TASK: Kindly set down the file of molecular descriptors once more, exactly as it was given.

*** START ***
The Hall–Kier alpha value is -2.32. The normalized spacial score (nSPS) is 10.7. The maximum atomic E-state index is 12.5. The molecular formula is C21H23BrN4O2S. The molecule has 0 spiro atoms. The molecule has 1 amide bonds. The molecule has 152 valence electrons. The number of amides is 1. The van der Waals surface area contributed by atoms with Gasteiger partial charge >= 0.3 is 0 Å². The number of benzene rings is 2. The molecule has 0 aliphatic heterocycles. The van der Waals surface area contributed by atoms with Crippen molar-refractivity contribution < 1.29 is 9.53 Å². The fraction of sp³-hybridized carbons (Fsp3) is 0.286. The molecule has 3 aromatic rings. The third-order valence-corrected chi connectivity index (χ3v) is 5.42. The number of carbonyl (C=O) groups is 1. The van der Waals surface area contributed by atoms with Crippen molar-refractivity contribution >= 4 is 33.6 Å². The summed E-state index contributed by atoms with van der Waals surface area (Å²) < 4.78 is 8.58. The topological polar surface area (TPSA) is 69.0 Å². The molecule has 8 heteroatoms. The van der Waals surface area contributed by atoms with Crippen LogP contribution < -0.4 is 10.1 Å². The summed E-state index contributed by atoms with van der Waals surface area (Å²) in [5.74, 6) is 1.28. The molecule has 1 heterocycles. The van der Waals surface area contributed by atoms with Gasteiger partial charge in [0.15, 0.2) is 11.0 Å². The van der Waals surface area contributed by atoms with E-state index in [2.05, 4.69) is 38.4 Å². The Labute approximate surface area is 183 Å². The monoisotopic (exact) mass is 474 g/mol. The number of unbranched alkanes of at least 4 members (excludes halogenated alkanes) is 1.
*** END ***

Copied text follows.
The Hall–Kier alpha value is -2.32. The normalized spacial score (nSPS) is 10.7. The maximum atomic E-state index is 12.5. The molecular formula is C21H23BrN4O2S. The molecule has 0 spiro atoms. The molecule has 1 amide bonds. The molecule has 152 valence electrons. The number of amides is 1. The van der Waals surface area contributed by atoms with Gasteiger partial charge >= 0.3 is 0 Å². The number of benzene rings is 2. The molecule has 0 aliphatic heterocycles. The van der Waals surface area contributed by atoms with Crippen molar-refractivity contribution < 1.29 is 9.53 Å². The fraction of sp³-hybridized carbons (Fsp3) is 0.286. The molecule has 3 aromatic rings. The third-order valence-corrected chi connectivity index (χ3v) is 5.42. The number of carbonyl (C=O) groups is 1. The van der Waals surface area contributed by atoms with Crippen molar-refractivity contribution >= 4 is 33.6 Å². The summed E-state index contributed by atoms with van der Waals surface area (Å²) < 4.78 is 8.58. The topological polar surface area (TPSA) is 69.0 Å². The molecule has 8 heteroatoms. The van der Waals surface area contributed by atoms with Crippen LogP contribution < -0.4 is 10.1 Å². The summed E-state index contributed by atoms with van der Waals surface area (Å²) in [5.74, 6) is 1.28. The molecule has 1 heterocycles. The van der Waals surface area contributed by atoms with Gasteiger partial charge in [0.15, 0.2) is 11.0 Å². The van der Waals surface area contributed by atoms with E-state index in [2.05, 4.69) is 38.4 Å². The Labute approximate surface area is 183 Å². The monoisotopic (exact) mass is 474 g/mol. The number of unbranched alkanes of at least 4 members (excludes halogenated alkanes) is 1.